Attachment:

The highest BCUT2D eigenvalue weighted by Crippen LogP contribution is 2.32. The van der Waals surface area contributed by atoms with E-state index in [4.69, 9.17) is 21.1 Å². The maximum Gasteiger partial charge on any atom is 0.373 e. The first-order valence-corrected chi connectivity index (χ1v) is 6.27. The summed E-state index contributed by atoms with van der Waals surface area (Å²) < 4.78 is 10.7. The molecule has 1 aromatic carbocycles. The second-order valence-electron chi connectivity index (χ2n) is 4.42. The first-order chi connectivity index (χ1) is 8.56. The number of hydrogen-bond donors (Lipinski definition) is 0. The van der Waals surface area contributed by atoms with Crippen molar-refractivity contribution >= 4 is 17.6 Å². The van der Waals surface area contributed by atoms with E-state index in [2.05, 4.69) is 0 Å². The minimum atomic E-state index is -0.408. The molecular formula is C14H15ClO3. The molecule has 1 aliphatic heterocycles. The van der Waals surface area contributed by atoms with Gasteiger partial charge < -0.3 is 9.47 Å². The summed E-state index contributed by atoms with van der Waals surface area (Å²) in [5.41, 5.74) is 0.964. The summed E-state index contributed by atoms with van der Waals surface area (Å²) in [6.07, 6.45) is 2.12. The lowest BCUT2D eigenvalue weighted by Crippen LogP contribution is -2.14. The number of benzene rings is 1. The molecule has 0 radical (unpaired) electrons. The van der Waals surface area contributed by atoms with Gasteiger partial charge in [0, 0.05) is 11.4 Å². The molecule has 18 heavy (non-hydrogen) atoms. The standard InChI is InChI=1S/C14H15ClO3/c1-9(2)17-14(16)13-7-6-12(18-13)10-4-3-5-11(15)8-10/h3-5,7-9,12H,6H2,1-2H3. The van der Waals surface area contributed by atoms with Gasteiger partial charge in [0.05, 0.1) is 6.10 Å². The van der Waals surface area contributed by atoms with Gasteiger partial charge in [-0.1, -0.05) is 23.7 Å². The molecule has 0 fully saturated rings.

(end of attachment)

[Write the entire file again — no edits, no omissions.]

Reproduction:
The highest BCUT2D eigenvalue weighted by Crippen LogP contribution is 2.32. The van der Waals surface area contributed by atoms with E-state index in [4.69, 9.17) is 21.1 Å². The maximum Gasteiger partial charge on any atom is 0.373 e. The first-order valence-corrected chi connectivity index (χ1v) is 6.27. The summed E-state index contributed by atoms with van der Waals surface area (Å²) < 4.78 is 10.7. The molecule has 1 aromatic carbocycles. The second-order valence-electron chi connectivity index (χ2n) is 4.42. The first-order chi connectivity index (χ1) is 8.56. The number of hydrogen-bond donors (Lipinski definition) is 0. The van der Waals surface area contributed by atoms with Crippen molar-refractivity contribution >= 4 is 17.6 Å². The van der Waals surface area contributed by atoms with E-state index in [2.05, 4.69) is 0 Å². The minimum atomic E-state index is -0.408. The molecular formula is C14H15ClO3. The molecule has 1 aliphatic heterocycles. The van der Waals surface area contributed by atoms with Gasteiger partial charge < -0.3 is 9.47 Å². The summed E-state index contributed by atoms with van der Waals surface area (Å²) in [5.41, 5.74) is 0.964. The summed E-state index contributed by atoms with van der Waals surface area (Å²) in [6.07, 6.45) is 2.12. The lowest BCUT2D eigenvalue weighted by Crippen LogP contribution is -2.14. The number of benzene rings is 1. The molecule has 0 radical (unpaired) electrons. The van der Waals surface area contributed by atoms with Gasteiger partial charge in [0, 0.05) is 11.4 Å². The molecule has 18 heavy (non-hydrogen) atoms. The standard InChI is InChI=1S/C14H15ClO3/c1-9(2)17-14(16)13-7-6-12(18-13)10-4-3-5-11(15)8-10/h3-5,7-9,12H,6H2,1-2H3. The van der Waals surface area contributed by atoms with Gasteiger partial charge in [0.05, 0.1) is 6.10 Å². The van der Waals surface area contributed by atoms with Gasteiger partial charge in [-0.1, -0.05) is 23.7 Å². The molecule has 0 fully saturated rings.